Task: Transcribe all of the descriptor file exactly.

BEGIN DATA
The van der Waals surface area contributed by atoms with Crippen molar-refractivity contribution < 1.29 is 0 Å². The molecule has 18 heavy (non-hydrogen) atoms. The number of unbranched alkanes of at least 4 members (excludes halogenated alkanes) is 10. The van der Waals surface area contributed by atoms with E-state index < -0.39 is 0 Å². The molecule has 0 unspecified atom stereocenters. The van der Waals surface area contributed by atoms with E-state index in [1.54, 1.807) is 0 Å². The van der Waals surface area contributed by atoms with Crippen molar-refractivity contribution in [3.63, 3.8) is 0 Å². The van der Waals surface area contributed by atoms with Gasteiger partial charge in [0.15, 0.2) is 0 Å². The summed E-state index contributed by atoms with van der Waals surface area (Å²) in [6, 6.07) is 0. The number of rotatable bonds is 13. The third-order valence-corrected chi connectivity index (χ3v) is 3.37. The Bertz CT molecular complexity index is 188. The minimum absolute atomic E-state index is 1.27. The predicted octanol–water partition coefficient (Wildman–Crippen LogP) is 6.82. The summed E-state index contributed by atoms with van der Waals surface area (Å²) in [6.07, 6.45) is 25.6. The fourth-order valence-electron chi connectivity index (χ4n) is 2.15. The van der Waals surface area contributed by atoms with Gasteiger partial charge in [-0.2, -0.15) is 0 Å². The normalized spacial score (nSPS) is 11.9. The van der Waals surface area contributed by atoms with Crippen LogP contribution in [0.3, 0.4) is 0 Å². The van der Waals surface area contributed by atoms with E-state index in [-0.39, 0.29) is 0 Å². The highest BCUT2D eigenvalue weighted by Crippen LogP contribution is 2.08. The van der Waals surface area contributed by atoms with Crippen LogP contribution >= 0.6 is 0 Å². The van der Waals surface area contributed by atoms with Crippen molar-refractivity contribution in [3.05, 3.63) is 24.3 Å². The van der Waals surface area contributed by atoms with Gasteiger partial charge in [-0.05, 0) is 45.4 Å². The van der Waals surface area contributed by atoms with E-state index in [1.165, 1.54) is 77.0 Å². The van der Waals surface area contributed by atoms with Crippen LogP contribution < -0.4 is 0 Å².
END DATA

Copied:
The van der Waals surface area contributed by atoms with Crippen molar-refractivity contribution < 1.29 is 0 Å². The molecule has 18 heavy (non-hydrogen) atoms. The number of unbranched alkanes of at least 4 members (excludes halogenated alkanes) is 10. The van der Waals surface area contributed by atoms with E-state index < -0.39 is 0 Å². The molecule has 0 unspecified atom stereocenters. The van der Waals surface area contributed by atoms with E-state index in [1.54, 1.807) is 0 Å². The van der Waals surface area contributed by atoms with Crippen molar-refractivity contribution in [3.63, 3.8) is 0 Å². The van der Waals surface area contributed by atoms with Gasteiger partial charge in [0.15, 0.2) is 0 Å². The summed E-state index contributed by atoms with van der Waals surface area (Å²) in [6, 6.07) is 0. The number of rotatable bonds is 13. The third-order valence-corrected chi connectivity index (χ3v) is 3.37. The Bertz CT molecular complexity index is 188. The minimum absolute atomic E-state index is 1.27. The predicted octanol–water partition coefficient (Wildman–Crippen LogP) is 6.82. The summed E-state index contributed by atoms with van der Waals surface area (Å²) in [6.07, 6.45) is 25.6. The fourth-order valence-electron chi connectivity index (χ4n) is 2.15. The van der Waals surface area contributed by atoms with Gasteiger partial charge in [-0.2, -0.15) is 0 Å². The normalized spacial score (nSPS) is 11.9. The van der Waals surface area contributed by atoms with Crippen LogP contribution in [0.3, 0.4) is 0 Å². The van der Waals surface area contributed by atoms with E-state index in [-0.39, 0.29) is 0 Å². The highest BCUT2D eigenvalue weighted by Crippen LogP contribution is 2.08. The van der Waals surface area contributed by atoms with Crippen LogP contribution >= 0.6 is 0 Å². The van der Waals surface area contributed by atoms with Crippen molar-refractivity contribution in [3.05, 3.63) is 24.3 Å². The van der Waals surface area contributed by atoms with Gasteiger partial charge in [-0.05, 0) is 45.4 Å². The van der Waals surface area contributed by atoms with E-state index in [1.165, 1.54) is 77.0 Å². The van der Waals surface area contributed by atoms with Crippen LogP contribution < -0.4 is 0 Å².